Do Animals Think?
In comparing humans with animals, psychology professor Clive D.L. Wynne, proposes a sandwich analogy. It looks like this:
The bottom layer of the sandwich is a layer of dissimilarity, based on the notion that each species on this planet lives in a unique sensory world--e.g., the sonar of the hunting bat, the rich sense of smell dogs enjoy, the ability of birds to detect changes in air pressure. At this level there is no denying the diversity of the animal kingdom. The middle layer is a layer of similarity. Here we find basic psychological processes like learning, some kinds of memory, and simple concept formation such as identifying objects as being the same or different. This level shows that there are some commonalties that human and animal minds share because we are living on the same planet and descended from the same slimy ancestors.
Wynne notes that at the top layer of the sandwich, after forty years of trying, we can say definitively that no nonhuman primate (or other species) has ever developed anything equivalent to human language. Animals do not think abstractly and they show very little interest in placing themselves imaginatively into another's perspective on events. It turns out that there really is pretty big difference between humans and other living creatures.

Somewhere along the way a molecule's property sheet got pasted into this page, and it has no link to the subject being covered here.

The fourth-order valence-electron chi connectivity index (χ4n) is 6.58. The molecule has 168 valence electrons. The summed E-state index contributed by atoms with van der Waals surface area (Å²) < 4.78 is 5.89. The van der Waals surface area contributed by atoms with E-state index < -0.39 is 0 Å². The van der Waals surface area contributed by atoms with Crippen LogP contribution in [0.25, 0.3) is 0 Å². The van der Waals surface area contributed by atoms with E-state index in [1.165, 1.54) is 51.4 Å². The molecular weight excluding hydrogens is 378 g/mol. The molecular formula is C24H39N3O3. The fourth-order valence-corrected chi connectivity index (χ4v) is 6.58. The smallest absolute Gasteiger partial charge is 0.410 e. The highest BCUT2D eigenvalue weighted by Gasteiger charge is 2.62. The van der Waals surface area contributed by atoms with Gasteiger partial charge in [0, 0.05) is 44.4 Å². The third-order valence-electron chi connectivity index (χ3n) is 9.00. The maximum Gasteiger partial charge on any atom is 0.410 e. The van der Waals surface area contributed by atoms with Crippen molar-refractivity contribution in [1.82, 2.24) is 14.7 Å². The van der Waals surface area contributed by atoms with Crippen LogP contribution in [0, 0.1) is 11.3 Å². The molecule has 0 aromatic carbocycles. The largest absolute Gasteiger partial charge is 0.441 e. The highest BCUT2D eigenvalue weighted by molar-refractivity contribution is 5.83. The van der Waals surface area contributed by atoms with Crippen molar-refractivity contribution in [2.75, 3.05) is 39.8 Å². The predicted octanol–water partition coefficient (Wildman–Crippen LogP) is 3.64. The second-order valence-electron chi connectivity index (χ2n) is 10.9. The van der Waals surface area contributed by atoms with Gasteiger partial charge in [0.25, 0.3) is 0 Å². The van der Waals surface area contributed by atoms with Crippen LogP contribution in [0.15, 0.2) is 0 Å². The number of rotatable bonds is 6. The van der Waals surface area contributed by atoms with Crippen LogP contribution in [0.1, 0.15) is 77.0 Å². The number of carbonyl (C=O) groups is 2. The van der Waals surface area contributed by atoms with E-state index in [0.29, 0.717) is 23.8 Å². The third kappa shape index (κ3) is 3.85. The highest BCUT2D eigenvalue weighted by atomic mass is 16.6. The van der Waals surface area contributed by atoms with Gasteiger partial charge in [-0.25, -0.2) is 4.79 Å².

We share 98.4% of our DNA with chimpanzees (probably even more with bonobos, pygmy chimpanzees) yet we are significantly different from all other nonhuman organisms. Why is this so? Korzybski, many years ago, attributed it to a quarter inch of cortex. Because of this advantage, humans, through language and other symbols, can pass along knowledge across the generations and improve their quality of life. Animals cannot do this. They are not, as general semantics puts it, a "time-binding class of life."
For more information on distinctions between human and animal minds, and why the world is richer because such minds are diverse, I recommend reading Wynne's book.
ALL REVIEWS BY MARTIN H. LEVINSON, PHD
Editor's Note: In the July 2006 ETC, in "An Interview with Allen Flagg," by Martin Levinson, Allen Flagg refers to a book in which he has an article. The correct title of this book, which is the proceedings of the IGS 1995 11th International Conference, is Developing Sanity in Human Affairs, (Greenwood Press, 1998).
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|Author:||Levinson, Martin H.|
|Publication:||ETC.: A Review of General Semantics|
|Article Type:||Book review|
|Date:||Oct 1, 2006|
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